Teen authors urge boys to express their feelings

Mary Quattlebaum

THE WASHINGTON POST – Riley Campbell, Shirelle Hurt and London Jones noticed that boys and girls are sometimes given different messages by family, friends and society. It’s okay for girls to cry and show gentle or vulnerable feelings.

Boys are often told to hide these feelings. They are expected to be tough and angry instead.

The Washington, DC, teens saw this happening to younger brothers, to kids they tutored and to their peers.

So they decided to write a book about the problem, which all three labelled “toxic masculinity” in separate phone interviews with KidsPost.

Man Up! came out recently. It is one of four picture books published this fall by Washington-based Shout Mouse Press, which specialises in illustrated stories and young adult fiction and non-fiction by local teens.

So how do you go from an idea to a published book?

Riley, a junior at Ballou Senior High School, noted that one of the biggest challenges was to create a relatable main character and to “do a book that would be kid-friendly but still provide helpful information”.

The three co-authors got their start as tutors for Reach Incorporated, an organisation in Washington that pairs teens with elementary school students who need help learning to read.

Then they participated last summer in Reach’s leadership academy, where they chose the children’s book workshop from several possible projects.

Director of Shout Mouse Kathy Crutcher called the Reach writers “important storytellers and role models” for younger children.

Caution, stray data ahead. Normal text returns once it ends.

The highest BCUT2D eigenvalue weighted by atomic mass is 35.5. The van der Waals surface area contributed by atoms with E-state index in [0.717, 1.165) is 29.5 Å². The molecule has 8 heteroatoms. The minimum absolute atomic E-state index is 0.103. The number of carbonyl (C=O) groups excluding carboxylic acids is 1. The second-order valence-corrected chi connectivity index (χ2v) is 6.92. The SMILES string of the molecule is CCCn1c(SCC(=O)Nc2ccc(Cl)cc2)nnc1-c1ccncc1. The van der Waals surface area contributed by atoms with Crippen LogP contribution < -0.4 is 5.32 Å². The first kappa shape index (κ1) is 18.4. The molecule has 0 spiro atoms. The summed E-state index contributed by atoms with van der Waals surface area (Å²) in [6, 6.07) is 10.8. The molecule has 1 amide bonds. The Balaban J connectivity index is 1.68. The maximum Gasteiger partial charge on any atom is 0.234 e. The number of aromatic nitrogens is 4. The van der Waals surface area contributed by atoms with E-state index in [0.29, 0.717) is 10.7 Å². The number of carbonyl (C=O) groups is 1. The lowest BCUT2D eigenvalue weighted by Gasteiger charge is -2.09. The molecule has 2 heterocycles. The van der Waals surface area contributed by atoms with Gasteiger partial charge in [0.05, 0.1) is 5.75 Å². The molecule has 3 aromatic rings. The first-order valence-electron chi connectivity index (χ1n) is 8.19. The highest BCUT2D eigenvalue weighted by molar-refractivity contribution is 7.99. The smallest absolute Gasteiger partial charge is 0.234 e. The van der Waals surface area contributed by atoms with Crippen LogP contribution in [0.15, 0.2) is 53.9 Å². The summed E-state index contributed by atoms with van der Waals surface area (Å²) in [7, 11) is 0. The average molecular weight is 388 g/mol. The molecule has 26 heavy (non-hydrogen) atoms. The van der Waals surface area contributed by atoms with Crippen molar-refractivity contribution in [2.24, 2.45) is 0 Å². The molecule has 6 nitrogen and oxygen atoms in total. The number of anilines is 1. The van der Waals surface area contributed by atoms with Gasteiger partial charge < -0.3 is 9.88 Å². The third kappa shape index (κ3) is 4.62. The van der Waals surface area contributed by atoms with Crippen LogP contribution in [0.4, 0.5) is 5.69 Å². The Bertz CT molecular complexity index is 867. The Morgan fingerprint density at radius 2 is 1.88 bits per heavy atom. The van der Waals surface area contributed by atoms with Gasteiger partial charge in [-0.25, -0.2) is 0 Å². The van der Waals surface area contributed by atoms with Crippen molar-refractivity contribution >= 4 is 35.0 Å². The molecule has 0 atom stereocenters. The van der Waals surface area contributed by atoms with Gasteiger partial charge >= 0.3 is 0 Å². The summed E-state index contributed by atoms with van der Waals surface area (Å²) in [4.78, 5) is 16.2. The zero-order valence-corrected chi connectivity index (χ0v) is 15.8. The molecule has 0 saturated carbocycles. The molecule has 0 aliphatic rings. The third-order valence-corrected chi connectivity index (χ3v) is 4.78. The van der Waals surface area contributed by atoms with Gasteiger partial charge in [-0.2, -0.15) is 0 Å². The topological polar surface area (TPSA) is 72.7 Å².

Since the first book project in 2013, she has worked with seven groups, including Reach, to publish more than 40 books by young people.

The teen writers “represent the lived experience of kids in their communities,” Crutcher said in a phone call.

“We encourage them to ask themselves what story they would have liked to have read” at a younger age and what tales they think their tutees might enjoy.

Riley remembers peers telling her team that toxic masculinity is too serious for a kids’ book.

But she and her co-authors disagree. They see the problem as widespread.

And they found few picture books about toxic masculinity, according to London, who is a sophomore at Anacostia High School.

“It needed to be talked about in the open,” said Shirelle, a junior at Dunbar High School. “Young boys shouldn’t be shamed for their feelings.”

In Man Up! a boy named Aaron is teased for crying when he’s upset by a hurt dog or friends who cheat at video games. Fortunately, Aaron has an older, understanding brother he can turn to. He learns that by talking about his feelings, he can help his friends be more open as well.

Shout Mouse story coach Barrett Smith helped the three teens fine-tune the tale.

The pictures were created by Joy Ingram, an art student at Virginia Commonwealth University in Richmond, Virginia.

London hopes the story will encourage empathy in readers. “Maybe they will put themselves in Aaron’s shoes and ask, ‘How would I feel?'” he said. “Then they can become more open-minded.”

The three authors said they would like to make another book.

They said that creating for kids has stretched their writing in new ways. Riley has long enjoyed writing poetry, but now she also “wants to write about social problems,” she said. “Things that we might be able to change.”